German Shepherds are known to get into mischief without regular exercise and display destructive behavior such as digging, chewing, barking, or howling.

They love to be part of the family and don’t do well if left outside or alone for long periods.

Some will say that German Shepherds need acres and acres to live happily. However, this is not entirely true. Having a decent-sized yard might be beneficial, but as long as they are exercised and cared for properly, they can adapt to living in smaller spaces, even apartments.

Please be aware that this will require lots of extra work, so ensure you have a suitable lifestyle and devote time to your dog.

Swiss Shepherd Behavior and Temperament

The White Swiss Shepherd is a good family dog. They are smart and loyal dogs with happy personalities.

They are sociable and eager to learn and make terrific family dogs and working companions. The average White Swiss Shepherd is inquisitive, watchful, and good with youngsters. 

The Swiss Shepherd is known for its kind and loving nature, being more gentle and less aggressive. They were specifically bred to be less intense with a lower working drive.

This impressive breed retains its working abilities but is better suited as an all-purpose farm dog (if working) or makes an ideal companion pet.

They are also very loyal and protective dogs, especially towards children. This breed is affectionate and sensitive to how they are treated and thrives off praise when they have done something to please you. 

White Swiss Shepherds are highly intelligent and enjoy learning new tricks and commands. They train easily and excel as service or therapy dogs but are not utilized in the police or military due to their calmer demeanor.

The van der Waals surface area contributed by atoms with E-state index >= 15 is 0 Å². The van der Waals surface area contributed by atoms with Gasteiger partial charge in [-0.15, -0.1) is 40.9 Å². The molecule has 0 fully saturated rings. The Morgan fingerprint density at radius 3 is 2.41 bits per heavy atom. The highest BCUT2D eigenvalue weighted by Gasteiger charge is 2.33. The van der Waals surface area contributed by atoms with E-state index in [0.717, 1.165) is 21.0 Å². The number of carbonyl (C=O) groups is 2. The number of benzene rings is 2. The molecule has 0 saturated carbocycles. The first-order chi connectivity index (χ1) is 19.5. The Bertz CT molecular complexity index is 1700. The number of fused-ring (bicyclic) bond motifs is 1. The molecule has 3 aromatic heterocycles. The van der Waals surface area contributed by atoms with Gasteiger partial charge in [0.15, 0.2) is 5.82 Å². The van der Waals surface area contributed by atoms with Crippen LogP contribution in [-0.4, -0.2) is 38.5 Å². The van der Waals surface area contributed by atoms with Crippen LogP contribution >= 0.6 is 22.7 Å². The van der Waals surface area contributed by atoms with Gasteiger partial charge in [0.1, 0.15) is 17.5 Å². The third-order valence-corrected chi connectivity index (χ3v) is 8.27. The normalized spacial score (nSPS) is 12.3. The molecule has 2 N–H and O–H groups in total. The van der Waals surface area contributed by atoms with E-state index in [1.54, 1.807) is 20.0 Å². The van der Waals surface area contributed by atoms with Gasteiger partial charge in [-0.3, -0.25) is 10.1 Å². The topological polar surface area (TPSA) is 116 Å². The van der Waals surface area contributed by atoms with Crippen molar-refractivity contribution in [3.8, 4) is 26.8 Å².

Their excellent temperament makes them ideal family pets who will be kind and friendly to children.

Like the German Shepherd, White Swiss Shepherds tend to be quite clingy towards their owners, and they can seem timid. This can be both a good and a bad thing.

They display intense bonding towards their owner but can also develop separation anxiety when left alone for too long. This can lead to destructive behaviors such as barking, chewing, or digging. 

White Swiss Shepherds are an active breed, and due to their strong herding tendencies, they require a great deal of daily exercise, including running and playing.

Again, if they are left without exercise, they can become destructive as they need to release the buildup of energy within them. They enjoy dog sports, which also keep them mentally and physically stimulated.

German Shepherd Nutrition and Health Issues

Healthy German Shepherd laying down on a turf
My German Shepherd, Willow, is looking very healthy indeed!

The German Shepherd breed is generally a very fit and healthy dog with an average lifespan of around 10-13 years.

However, like many other pedigree breeds, some hereditary conditions can cause problems in the German Shepherd. Due to this, it’s essential to choose a reputable breeder.

Responsible breeders usually screen their breeding stock for hereditary health conditions, such as degenerative myelopathy (DM) or hip dysplasia. 

The GSD needs high-quality food to provide all the nutrition he needs for an active lifestyle. There are many different types of diets to feed your dog, such as dry, wet, raw, etc.

German Shepherds can also be prone to experiencing bloat. This condition causes swelling of the abdomen, which can occur very suddenly and can be potentially life-threatening.

With this in mind, German Shepherd owners should educate themselves on the symptoms to look out for.

Swiss Shepherd Nutrition and Health Issues

We have learned that the White Swiss Shepherd also has a great deal of energy. With this in mind, feeding a Swiss Shepherd healthy, high-quality dog food formulated for active breeds is also important. This ensures that the dog’s energy needs are met.